Dogfish Head Craft Brewery president and COO George Pastrana will exit the company on Friday, February 14th.
Boston Beer Company, which merged with the Milton, Delaware-based craft brewery last year, confirmed Pastrana’s pending departure from the company.
“With much of the merger integration completed, George Pastrana has decided to move on from Boston Beer to pursue other opportunities,” Boston Beer director of communications Jessica Paar told Brewbound in an email. “Mariah and Sam [Calagione] are thankful for George’s contributions to Dogfish’s journey over the last two years and wish him the very best for the future.”
Paar added that there are no other planned departures from the combined company’s leadership team.
Pastrana joined Dogfish Head in January 2018, as a direct report to Dogfish Head co-founder Sam Calagione. At the time, Calagione said Pastrana would serve as Dogfish’s “leader of our leaders,” with the company’s vice presidents reporting to Pastrana. His role also included developing the company’s strategic plans with Sam and Mariah Calagione.
Prior to joining Dogfish Head, Pastrana was an industry outsider. He spent six years as the chief marketing officer and VP of marketing and innovation for ACH Food Companies, whose portfolio of brands at the time included the Mazola, Fleischmann’s Yeast and Argo brands, among others.
On July 16, 2019, he signed an employment contract with Boston Beer Company.
Pastrana’s departure from the company comes about seven weeks after the completion of the integration of Boston Beer and Dogfish Head into one company on January 1, 2020, Paar wrote in the email. The merger was officially completed July 3, 2019.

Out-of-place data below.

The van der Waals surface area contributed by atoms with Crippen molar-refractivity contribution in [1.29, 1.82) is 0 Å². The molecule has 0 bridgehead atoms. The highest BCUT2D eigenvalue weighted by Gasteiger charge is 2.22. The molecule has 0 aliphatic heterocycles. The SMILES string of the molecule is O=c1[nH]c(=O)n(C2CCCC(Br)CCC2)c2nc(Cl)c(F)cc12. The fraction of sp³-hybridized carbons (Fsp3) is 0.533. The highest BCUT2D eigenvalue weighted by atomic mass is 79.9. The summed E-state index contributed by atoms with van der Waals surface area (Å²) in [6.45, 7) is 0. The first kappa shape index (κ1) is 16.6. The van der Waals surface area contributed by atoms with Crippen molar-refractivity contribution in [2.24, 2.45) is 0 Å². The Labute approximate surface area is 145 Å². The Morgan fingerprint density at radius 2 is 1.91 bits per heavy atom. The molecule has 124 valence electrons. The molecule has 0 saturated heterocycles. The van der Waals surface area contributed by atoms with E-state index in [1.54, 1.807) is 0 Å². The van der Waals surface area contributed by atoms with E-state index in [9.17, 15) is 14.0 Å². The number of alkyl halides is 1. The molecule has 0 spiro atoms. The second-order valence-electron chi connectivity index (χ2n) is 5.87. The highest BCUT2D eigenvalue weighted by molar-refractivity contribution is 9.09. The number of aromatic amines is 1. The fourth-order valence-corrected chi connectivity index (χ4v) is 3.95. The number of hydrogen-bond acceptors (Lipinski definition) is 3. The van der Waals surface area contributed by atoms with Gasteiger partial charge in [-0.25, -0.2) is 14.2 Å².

However, work remains to be done on aligning Boston Beer’s and Dogfish Head’s distribution networks.
In an interview with Brewbound in late January during the opening of a Samuel Adams-branded taproom in downtown Boston, company founder Jim Koch said the initiative was building momentum, although he admitted there likely would never be complete alignment. According to the Koch, when the process began, Boston Beer had about 400 wholesalers, while Dogfish Head had around 180.
“We’re roughly 70% [aligned] now, and I believe by the end of the year we’ll be over 80%,” he said.
According to Koch, Boston Beer has reached alignment in several states in recent months, including New Jersey, Ohio, Georgia, Illinois, Colorado and Delaware, as Craft Business Daily and Beer Marketer’s Insights have both reported.
When the two breweries reach 80% alignment, Koch estimated about 1% of the company’s volume would be unaligned. For those unaligned wholesalers, Koch said the company will not be able to support them.
“You have to respect the wholesaler’s choice,” he said. “If that’s what they want to do, they’re wholesalers, and we will be happy to do business with them. But the business reality is they’re not going to get the time and attention that would happen if it was in a consolidated wholesaler.”